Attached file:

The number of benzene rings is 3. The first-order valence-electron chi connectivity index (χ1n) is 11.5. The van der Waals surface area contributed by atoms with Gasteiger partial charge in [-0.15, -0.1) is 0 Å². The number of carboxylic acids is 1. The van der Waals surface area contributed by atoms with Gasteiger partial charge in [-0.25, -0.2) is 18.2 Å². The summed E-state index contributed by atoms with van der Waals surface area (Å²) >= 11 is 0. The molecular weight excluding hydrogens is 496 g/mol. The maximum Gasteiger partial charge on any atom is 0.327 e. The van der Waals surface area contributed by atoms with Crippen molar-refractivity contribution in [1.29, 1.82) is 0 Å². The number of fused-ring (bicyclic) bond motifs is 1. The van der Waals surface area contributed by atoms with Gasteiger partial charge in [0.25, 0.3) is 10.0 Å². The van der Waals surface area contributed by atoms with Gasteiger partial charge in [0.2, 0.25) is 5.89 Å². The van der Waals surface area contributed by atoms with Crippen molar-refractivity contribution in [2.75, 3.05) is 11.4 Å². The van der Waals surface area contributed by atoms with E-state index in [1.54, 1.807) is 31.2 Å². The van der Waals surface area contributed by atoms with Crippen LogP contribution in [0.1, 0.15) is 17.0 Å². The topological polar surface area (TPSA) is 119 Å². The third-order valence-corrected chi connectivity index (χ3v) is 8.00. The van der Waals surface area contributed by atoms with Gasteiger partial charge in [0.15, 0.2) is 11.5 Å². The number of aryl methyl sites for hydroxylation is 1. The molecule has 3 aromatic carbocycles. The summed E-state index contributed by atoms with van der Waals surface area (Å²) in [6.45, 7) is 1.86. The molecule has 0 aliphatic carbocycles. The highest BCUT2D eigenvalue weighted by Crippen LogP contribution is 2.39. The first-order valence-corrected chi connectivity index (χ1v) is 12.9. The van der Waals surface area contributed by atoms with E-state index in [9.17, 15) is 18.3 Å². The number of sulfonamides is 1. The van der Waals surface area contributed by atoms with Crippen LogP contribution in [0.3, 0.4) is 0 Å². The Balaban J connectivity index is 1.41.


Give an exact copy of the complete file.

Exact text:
The number of benzene rings is 3. The first-order valence-electron chi connectivity index (χ1n) is 11.5. The van der Waals surface area contributed by atoms with Gasteiger partial charge in [-0.15, -0.1) is 0 Å². The number of carboxylic acids is 1. The van der Waals surface area contributed by atoms with Gasteiger partial charge in [-0.25, -0.2) is 18.2 Å². The summed E-state index contributed by atoms with van der Waals surface area (Å²) >= 11 is 0. The molecular weight excluding hydrogens is 496 g/mol. The maximum Gasteiger partial charge on any atom is 0.327 e. The van der Waals surface area contributed by atoms with Crippen molar-refractivity contribution in [1.29, 1.82) is 0 Å². The number of fused-ring (bicyclic) bond motifs is 1. The van der Waals surface area contributed by atoms with Gasteiger partial charge in [0.25, 0.3) is 10.0 Å². The van der Waals surface area contributed by atoms with Gasteiger partial charge in [0.2, 0.25) is 5.89 Å². The van der Waals surface area contributed by atoms with Crippen molar-refractivity contribution in [2.75, 3.05) is 11.4 Å². The van der Waals surface area contributed by atoms with E-state index in [1.54, 1.807) is 31.2 Å². The van der Waals surface area contributed by atoms with Crippen LogP contribution in [0.1, 0.15) is 17.0 Å². The topological polar surface area (TPSA) is 119 Å². The third-order valence-corrected chi connectivity index (χ3v) is 8.00. The van der Waals surface area contributed by atoms with Gasteiger partial charge in [0.15, 0.2) is 11.5 Å². The number of aryl methyl sites for hydroxylation is 1. The molecule has 3 aromatic carbocycles. The summed E-state index contributed by atoms with van der Waals surface area (Å²) in [6.45, 7) is 1.86. The molecule has 0 aliphatic carbocycles. The highest BCUT2D eigenvalue weighted by Crippen LogP contribution is 2.39. The first-order valence-corrected chi connectivity index (χ1v) is 12.9. The van der Waals surface area contributed by atoms with E-state index in [9.17, 15) is 18.3 Å². The number of sulfonamides is 1. The van der Waals surface area contributed by atoms with Crippen LogP contribution in [0.3, 0.4) is 0 Å². The Balaban J connectivity index is 1.41.